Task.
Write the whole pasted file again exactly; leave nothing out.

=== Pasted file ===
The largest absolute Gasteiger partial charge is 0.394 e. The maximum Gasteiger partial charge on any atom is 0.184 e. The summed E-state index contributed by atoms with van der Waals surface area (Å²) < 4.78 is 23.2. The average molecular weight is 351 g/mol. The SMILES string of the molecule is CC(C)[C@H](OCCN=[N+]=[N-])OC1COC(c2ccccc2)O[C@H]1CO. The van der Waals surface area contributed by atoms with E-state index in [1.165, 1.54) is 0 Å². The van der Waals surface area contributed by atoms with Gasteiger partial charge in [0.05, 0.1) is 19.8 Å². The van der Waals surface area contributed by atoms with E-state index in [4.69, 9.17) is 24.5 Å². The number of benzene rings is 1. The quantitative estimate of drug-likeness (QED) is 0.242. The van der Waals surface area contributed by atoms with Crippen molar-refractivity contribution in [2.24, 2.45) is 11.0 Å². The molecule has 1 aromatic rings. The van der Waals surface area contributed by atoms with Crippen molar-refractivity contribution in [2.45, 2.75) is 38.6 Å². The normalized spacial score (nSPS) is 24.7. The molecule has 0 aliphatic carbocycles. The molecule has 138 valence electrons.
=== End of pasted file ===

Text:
The largest absolute Gasteiger partial charge is 0.394 e. The maximum Gasteiger partial charge on any atom is 0.184 e. The summed E-state index contributed by atoms with van der Waals surface area (Å²) < 4.78 is 23.2. The average molecular weight is 351 g/mol. The SMILES string of the molecule is CC(C)[C@H](OCCN=[N+]=[N-])OC1COC(c2ccccc2)O[C@H]1CO. The van der Waals surface area contributed by atoms with E-state index in [1.165, 1.54) is 0 Å². The van der Waals surface area contributed by atoms with Gasteiger partial charge in [0.05, 0.1) is 19.8 Å². The van der Waals surface area contributed by atoms with E-state index in [4.69, 9.17) is 24.5 Å². The number of benzene rings is 1. The quantitative estimate of drug-likeness (QED) is 0.242. The van der Waals surface area contributed by atoms with Crippen molar-refractivity contribution in [2.24, 2.45) is 11.0 Å². The molecule has 1 aromatic rings. The van der Waals surface area contributed by atoms with Crippen molar-refractivity contribution in [2.45, 2.75) is 38.6 Å². The normalized spacial score (nSPS) is 24.7. The molecule has 0 aliphatic carbocycles. The molecule has 138 valence electrons.